A research report that came out recently predicted that the online pharmacy market is set to grow to $85 billion in the next five years, which represents a double-digit compound annual growth rate. The latest developments in the drug retail space and the race among companies to strengthen their foothold in the online market validate the estimate.
The confidence of the traditional players has been shaken by the increasing presence of Amazon (AMZN) and Walmart (WMT) in healthcare retail through buyouts and partnerships. Currently, the need to adopt a technology-driven business model is driving companies to think beyond brick-and-mortar stores even as the demand for pharmacy products continues to grow and customers look for more convenient ways to access healthcare.
Despite their long-drawn-out rivalry, Walgreens Boots Alliance (WBA) and CVS Health (CVS) find common ground when it comes to resisting the onslaught on drugstore chain operators by online pharma retailers.
The confidence of traditional players has been shaken by the increasing presence of Amazon and Walmart in healthcare retail
To put it simply, drugstore chains cannot survive depending solely on their retail outlets anymore, however advanced they are, but have to adapt to the changed scenario. To address the issue and retain store footfall, CVS has embarked on a drive to lure consumers to the outlets. The HealthHUBs being set up by the company in its stores will educate patients on dealing with serious health issues and organize community events to facilitate direct interaction between patients and healthcare providers. The pilot program launched in Houston was well received by customers.
Similarly, Walgreens introduced what it calls ‘Feel More Like You,’ a special program to help cancer patients. By offering personalized services that cannot be availed online, such programs give the companies an edge over their e-commerce counterparts. The services, which most customers find useful, could save the traditional drugstore culture from becoming extinct.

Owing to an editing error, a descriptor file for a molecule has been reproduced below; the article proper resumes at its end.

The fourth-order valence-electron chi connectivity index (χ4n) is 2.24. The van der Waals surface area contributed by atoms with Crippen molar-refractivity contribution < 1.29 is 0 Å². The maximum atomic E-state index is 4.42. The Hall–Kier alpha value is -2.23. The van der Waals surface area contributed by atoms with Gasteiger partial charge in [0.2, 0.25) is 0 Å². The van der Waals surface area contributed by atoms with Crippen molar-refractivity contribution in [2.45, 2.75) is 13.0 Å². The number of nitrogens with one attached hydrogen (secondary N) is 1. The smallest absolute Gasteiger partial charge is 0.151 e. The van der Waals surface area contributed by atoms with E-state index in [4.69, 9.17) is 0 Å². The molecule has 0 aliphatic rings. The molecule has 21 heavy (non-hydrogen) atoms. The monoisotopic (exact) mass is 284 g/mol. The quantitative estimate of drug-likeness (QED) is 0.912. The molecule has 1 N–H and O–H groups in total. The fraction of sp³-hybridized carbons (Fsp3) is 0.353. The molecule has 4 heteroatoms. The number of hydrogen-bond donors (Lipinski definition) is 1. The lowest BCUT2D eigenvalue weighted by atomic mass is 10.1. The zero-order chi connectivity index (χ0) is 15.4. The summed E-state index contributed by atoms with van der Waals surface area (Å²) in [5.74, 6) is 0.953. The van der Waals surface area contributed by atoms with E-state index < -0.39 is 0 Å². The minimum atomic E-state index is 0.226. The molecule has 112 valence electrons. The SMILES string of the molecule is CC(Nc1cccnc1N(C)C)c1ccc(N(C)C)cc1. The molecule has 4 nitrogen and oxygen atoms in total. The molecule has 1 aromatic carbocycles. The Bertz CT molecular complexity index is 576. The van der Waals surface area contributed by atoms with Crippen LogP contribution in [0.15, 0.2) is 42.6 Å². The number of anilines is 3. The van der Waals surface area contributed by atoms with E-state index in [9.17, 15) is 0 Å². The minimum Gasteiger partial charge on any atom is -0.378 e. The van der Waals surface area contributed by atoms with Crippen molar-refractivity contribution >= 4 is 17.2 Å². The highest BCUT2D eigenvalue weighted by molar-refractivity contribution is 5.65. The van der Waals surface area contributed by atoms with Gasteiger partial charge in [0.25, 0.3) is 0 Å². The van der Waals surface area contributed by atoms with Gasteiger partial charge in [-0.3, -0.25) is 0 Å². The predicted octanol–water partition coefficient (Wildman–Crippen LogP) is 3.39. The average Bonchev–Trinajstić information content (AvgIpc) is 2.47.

The Digital Push
While offering customers renewed store experience through such initiatives, the companies also make aggressive efforts to digitize their operations, gaining the mileage required to effectively counter the threat from the likes of Amazon.
Earlier this year, Walgreens revealed plans to invest about $300 million in digital healthcare, a few months after signing a partnership with Microsoft (MSFT) for shifting its digital infrastructure to the IT giant’s cloud platform. The program includes joint research to develop healthcare solutions.
The digital push is an apparent move to take on the CVS, which last year enhanced its portfolio by acquiring health insurance major Aetna in a mega-deal. The company had reported dismal results for the most recent quarter, which the management referred to as the most difficult quarter in the company’s history.
Walgreen’s earnings dropped 5% to $1.64 per share in the second quarter when revenue growth fell short of expectations, hurt by lower sales both at the retail and wholesale pharmacy segments. The outcome prompted the management to forecast flat earnings for fiscal 2019.
In contrast, CVS registered a 9% increase in earnings to $1.62 per share for the latest, on the back of a 35% revenue growth amid strong demand for pharmacy services and retail products.
Walgreens’ stock entered a downward spiral towards the end of last year and is maintaining the trend. It lost about 21% so far this year. The strong prospects for a recovery from the current lows in the near future make the stock an attractive investment option.
Interestingly, CVS is following a pattern similar to that of Walgreens with regard to the stock movement. Currently hovering near the multi-year lows seen last month, the stock seems to have bottomed out. It has lost 16% so far this year and 24% in the past twelve months.